Today Eastern Europe is monopolized by far-right, xenophobic, anti-diversity, anti-democracy governments, while Kristeva, who hospitably served as my adviser, is accused of espionage by fascists. She has remained my model. And all over the world, fascism is on the rise (Madeleine Albright is correct in her book Fascism: A Warning), but it is the resistible Brechtian rise of an Arthuro Ui : „Do not rejoice in his defeat, you men. For though the world has stood up and stopped the bastard, the bitch that bore him is in heat again.” That is why I plead – after Kristeva — for a glocal hospitality towards the Other. Argues Kristeva: “My personal experience leads me to think that the minimum definition of humanity – the ‘degree zero’, as Barthes would say, of humanity – is precisely the capacity for hospitality.”
My call for hospitality follows very much in the footsteps of Julia Kristeva and her elaboration on hospitality as the distinctive feature of the human. Obviously, my plea for hospitality towards the Other is also rooted in the epic traditions of the Gilgamesh (this ancient work is hospitable even to the queer relationship of the protagonist Gilgamesh with Enkidu), the Mahabharata, and the Odyssey, in the promulgations of the Hebrew Bible (the verse “Love the stranger,” analyzed by Kristeva), the New Testament and the Koran as well as in the philosophy of Immanuel Kant (Hospitalität in his German), Emmanuel Levinas, Jacques Derrida, Hélène Cixous and Seyla Benhabib. All of these seminal sources, and – perhaps most forcefully — the writings of Julia Kristeva herself, advocate hospitality towards the Other!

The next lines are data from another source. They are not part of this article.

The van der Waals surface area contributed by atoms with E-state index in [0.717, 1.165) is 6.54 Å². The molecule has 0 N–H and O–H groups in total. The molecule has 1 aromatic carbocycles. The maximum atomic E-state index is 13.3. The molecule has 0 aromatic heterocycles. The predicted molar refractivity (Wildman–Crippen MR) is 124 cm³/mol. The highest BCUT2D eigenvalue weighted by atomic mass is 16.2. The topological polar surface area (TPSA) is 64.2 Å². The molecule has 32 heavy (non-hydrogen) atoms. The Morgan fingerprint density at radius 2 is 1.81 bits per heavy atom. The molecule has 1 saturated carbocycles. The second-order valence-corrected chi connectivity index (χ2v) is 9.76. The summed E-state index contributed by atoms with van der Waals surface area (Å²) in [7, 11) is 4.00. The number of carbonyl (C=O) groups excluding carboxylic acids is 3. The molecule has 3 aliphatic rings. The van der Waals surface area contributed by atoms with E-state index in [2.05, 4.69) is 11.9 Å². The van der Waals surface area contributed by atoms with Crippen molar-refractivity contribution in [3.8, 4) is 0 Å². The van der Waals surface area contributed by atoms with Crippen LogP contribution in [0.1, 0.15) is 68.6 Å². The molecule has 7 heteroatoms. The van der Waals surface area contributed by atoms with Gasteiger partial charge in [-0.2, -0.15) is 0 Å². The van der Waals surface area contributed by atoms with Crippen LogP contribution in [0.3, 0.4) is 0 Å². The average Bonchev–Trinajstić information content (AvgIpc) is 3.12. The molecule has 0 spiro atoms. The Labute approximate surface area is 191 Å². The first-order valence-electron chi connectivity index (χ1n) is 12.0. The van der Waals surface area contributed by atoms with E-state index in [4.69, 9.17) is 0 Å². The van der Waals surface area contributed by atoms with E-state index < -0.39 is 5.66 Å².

Julia Kristeva furthers the idea of loving oneself and others, of a just society and of international peace. Her work is vital to gender studies, political science, social anthropology, art history, literary criticism, comparative literature(s), human geography, Kulturwissenschaften. She is a formidable humanist or – shall I say? – posthumanist, or transhumanist, as Kristeva continously seeks a new humanism. Her oeuvre is also relevant to political practice. Kristeva’s original stance drew from both Marxism and psychoanalysis. Now she still argues for a revolt – badly needed in Eastern Europe — against fascism.
We in Eastern Europe have transitioned from the Velvet Revolution to velvet authoritarianism, argues Adam Michnik, anti-Communist Jewish dissident and editor-in-chief of this region’s biggest independent daily Gazeta Wyborcza. (http://www.publicseminar.org/2018/05/from-velvet-revolution-to-velvet-dictatorship/)
The campaign against Kristeva belongs to the repertoire of the intimidation of progressive thinkers, part and parcel of the “democratic regression,” as Michnik says. Anti-intellectualism, anti-dissident and anti-dissent in general, is here to discredit critics of the system. The objective is to dismiss “uncomfortable elements” as traitors, and to banish them. The files are arbitrary and, since constructed by the secret police, cannot be trusted. The accusations against Kristeva constitute a travesty of justice, vengeance for her stance on freedom, blaming the predictable. Julia Kristeva herself is becoming „the abject”.
The abject is her term that prompted the entire trend in contemporary art: Abject Art. Hers is also intertextuality, the semiotic and the symbolic, the subject-in-process, maternal reliance, life (bios, which she shares with Hannah Arendt) and – last but not least — the speaking subject-in-love. Theologian Kevin O’Donnell is correct that “Kristeva is an atheist, but she sees religious symbols as extremely valuable, and she speaks of the power of love as though it is almost a mystical force.” To my mind, love is a mystical force — and a political one, too.